With support for 41 languages (excluding US English), BMW is among the leaders in this category (Nissan and Honda are tied for the lead).

BMW also does a very good job of supporting country codes, with the notable exception of its US website, located at: www.bmwusa.com.

Because BMW has an oddly separate domain for the US website, US visitors to the .com domain see this overlay:

This is not the ideal solution for this navigation challenge, but it’s better than what most other websites do in this situation, which is effectively nothing.

BMW does lack a prominent visual global gateway across all websites — a feature most automotive websites also sadly lack.

Now let’s talk about global consistency. Here are three localized BMW websites:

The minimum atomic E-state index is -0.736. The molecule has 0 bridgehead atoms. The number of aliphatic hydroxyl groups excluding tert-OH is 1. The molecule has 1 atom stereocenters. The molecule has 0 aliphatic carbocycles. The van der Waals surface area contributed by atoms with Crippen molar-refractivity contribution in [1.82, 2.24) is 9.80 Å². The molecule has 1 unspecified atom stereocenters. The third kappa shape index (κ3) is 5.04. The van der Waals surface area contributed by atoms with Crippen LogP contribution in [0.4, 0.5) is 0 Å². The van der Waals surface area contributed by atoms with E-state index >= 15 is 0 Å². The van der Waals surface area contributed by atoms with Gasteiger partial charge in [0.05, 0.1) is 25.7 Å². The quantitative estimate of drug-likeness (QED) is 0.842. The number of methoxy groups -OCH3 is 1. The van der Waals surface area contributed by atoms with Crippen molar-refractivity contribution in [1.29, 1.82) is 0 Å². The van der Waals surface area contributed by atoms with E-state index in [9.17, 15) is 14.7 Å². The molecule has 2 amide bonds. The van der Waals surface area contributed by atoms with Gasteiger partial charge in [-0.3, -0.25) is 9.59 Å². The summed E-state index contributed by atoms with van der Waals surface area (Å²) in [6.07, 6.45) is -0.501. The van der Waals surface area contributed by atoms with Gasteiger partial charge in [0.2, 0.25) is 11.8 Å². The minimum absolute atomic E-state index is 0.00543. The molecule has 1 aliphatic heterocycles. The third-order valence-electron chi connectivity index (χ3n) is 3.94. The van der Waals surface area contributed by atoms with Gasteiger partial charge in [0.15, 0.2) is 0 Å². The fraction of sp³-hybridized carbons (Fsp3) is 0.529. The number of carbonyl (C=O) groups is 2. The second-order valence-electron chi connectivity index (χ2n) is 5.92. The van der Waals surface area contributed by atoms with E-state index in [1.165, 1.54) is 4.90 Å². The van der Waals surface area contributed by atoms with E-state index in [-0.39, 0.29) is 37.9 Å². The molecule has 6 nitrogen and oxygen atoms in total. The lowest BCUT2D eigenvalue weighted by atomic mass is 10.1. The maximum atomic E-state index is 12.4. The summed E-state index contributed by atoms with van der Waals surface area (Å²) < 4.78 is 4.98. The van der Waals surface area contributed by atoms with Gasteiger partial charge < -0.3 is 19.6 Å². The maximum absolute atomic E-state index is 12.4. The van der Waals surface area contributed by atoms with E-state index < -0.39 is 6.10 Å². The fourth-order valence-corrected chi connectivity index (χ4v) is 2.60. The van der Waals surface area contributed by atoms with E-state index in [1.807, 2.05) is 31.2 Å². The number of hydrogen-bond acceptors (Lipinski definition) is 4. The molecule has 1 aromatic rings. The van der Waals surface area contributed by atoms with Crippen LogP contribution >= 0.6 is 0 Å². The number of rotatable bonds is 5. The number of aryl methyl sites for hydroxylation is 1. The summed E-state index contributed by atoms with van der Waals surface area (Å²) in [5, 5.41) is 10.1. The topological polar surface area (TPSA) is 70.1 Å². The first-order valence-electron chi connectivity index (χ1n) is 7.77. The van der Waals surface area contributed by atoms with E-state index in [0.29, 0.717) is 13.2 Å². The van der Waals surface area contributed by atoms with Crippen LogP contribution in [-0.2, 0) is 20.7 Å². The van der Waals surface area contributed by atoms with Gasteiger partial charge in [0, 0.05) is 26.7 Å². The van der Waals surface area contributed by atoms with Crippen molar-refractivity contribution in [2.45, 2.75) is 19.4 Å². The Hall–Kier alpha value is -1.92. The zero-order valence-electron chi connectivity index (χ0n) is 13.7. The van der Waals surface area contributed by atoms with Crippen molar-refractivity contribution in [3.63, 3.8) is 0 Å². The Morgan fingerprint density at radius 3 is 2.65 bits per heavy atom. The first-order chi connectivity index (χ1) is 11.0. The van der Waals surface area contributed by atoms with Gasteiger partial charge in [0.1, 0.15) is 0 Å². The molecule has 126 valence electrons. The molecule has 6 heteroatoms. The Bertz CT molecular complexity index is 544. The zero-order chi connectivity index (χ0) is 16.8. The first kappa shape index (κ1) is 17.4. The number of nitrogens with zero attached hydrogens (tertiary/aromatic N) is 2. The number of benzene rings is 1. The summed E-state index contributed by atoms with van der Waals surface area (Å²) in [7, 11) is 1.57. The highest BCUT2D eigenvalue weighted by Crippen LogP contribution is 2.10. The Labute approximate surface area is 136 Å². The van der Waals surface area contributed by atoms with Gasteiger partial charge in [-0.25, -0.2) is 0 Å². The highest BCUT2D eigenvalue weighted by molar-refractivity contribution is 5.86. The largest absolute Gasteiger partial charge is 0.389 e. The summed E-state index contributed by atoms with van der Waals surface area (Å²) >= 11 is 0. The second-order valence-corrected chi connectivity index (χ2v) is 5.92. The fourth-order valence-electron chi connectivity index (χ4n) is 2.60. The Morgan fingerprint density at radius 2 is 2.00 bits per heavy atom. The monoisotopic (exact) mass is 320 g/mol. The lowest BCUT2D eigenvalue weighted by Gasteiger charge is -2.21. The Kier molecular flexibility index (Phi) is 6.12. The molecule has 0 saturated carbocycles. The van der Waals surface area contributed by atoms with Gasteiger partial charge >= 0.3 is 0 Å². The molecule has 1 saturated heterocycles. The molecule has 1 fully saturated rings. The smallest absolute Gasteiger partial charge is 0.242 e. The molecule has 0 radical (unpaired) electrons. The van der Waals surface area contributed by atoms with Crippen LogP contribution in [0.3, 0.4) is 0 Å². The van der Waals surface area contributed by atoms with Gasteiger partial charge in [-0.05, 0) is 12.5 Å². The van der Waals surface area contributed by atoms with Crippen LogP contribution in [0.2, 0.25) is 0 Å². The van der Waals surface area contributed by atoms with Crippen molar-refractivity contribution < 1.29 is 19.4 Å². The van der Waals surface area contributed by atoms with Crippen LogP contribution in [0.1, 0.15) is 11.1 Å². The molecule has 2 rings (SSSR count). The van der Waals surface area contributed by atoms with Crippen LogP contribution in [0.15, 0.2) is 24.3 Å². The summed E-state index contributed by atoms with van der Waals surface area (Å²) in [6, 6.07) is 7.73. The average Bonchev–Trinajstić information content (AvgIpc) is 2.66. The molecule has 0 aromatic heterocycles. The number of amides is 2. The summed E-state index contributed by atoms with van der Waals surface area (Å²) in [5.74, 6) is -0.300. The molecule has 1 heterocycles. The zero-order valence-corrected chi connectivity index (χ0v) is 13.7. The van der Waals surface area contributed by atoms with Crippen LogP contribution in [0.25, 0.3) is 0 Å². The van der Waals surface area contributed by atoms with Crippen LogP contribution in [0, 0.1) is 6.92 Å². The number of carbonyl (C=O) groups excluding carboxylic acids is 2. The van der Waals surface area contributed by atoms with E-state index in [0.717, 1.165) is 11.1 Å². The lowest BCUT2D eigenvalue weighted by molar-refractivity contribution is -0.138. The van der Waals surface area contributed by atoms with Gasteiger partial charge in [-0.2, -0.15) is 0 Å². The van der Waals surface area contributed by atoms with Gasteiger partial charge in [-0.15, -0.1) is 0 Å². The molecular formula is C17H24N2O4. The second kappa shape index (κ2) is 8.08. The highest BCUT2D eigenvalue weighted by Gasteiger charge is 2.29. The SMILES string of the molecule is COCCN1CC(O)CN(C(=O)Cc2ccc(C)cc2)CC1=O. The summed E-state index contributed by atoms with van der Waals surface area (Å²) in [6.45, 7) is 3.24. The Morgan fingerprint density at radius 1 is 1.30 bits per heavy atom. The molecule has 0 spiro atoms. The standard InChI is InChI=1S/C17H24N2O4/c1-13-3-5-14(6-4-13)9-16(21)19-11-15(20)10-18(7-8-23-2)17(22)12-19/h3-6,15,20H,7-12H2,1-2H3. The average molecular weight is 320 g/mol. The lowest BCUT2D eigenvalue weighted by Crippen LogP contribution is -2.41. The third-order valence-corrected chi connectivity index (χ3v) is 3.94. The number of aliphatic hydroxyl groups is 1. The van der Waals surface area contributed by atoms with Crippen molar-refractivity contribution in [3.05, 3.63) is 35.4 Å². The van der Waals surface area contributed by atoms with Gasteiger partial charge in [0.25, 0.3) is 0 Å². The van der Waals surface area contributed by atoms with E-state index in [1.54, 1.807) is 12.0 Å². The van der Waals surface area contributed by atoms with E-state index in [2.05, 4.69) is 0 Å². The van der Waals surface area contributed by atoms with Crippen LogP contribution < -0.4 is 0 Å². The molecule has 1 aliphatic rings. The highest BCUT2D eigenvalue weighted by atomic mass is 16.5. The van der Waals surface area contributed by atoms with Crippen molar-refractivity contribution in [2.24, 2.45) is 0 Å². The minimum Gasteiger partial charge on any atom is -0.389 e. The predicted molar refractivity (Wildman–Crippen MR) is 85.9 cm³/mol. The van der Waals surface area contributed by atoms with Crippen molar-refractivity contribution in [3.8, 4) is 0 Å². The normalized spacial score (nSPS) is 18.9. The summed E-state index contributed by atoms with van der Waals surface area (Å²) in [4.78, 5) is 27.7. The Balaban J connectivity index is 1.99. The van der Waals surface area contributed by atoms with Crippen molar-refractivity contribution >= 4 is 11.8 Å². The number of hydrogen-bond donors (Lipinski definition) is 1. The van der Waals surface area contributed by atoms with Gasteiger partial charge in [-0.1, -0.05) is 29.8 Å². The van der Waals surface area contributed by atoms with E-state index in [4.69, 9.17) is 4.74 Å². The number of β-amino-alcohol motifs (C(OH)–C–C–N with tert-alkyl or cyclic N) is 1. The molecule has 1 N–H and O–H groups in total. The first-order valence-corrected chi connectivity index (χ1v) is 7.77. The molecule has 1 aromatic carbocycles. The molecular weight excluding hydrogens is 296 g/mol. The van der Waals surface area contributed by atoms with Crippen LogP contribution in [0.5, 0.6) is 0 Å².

bmw

There are three different templates in use here, which we do not recommend. However, at least the logo elements are consistent (though not consistently positioned).

And yet, if you compare BMW to Honda, shown here you’ll even see a mix of logo elements. So BMW still has a slight advantage. Audi, Nissan, and Land Rover also are above-average in global consistency.

honda

Now let’s talk mobile. BMW is the only mobile website in this sector to weigh less than 1 MB.

bmw_mobile

This is significant, and a big reason why, for the first time since 2011, an automotive website made it into the Top 25 list.

For more information, check out the Web Globalization Report Card.

 

 

 

Most global websites now use country codes

As part of the 2016 Web Globalization Report Card I note the use of country codes among the world’s leading brands.

It’s an imperfect process because different companies use country codes in different ways. For example, some websites use country codes as redirects back to the .com domain (not ideal, but better than nothing). Others use the country codes as standalone domains (ideal).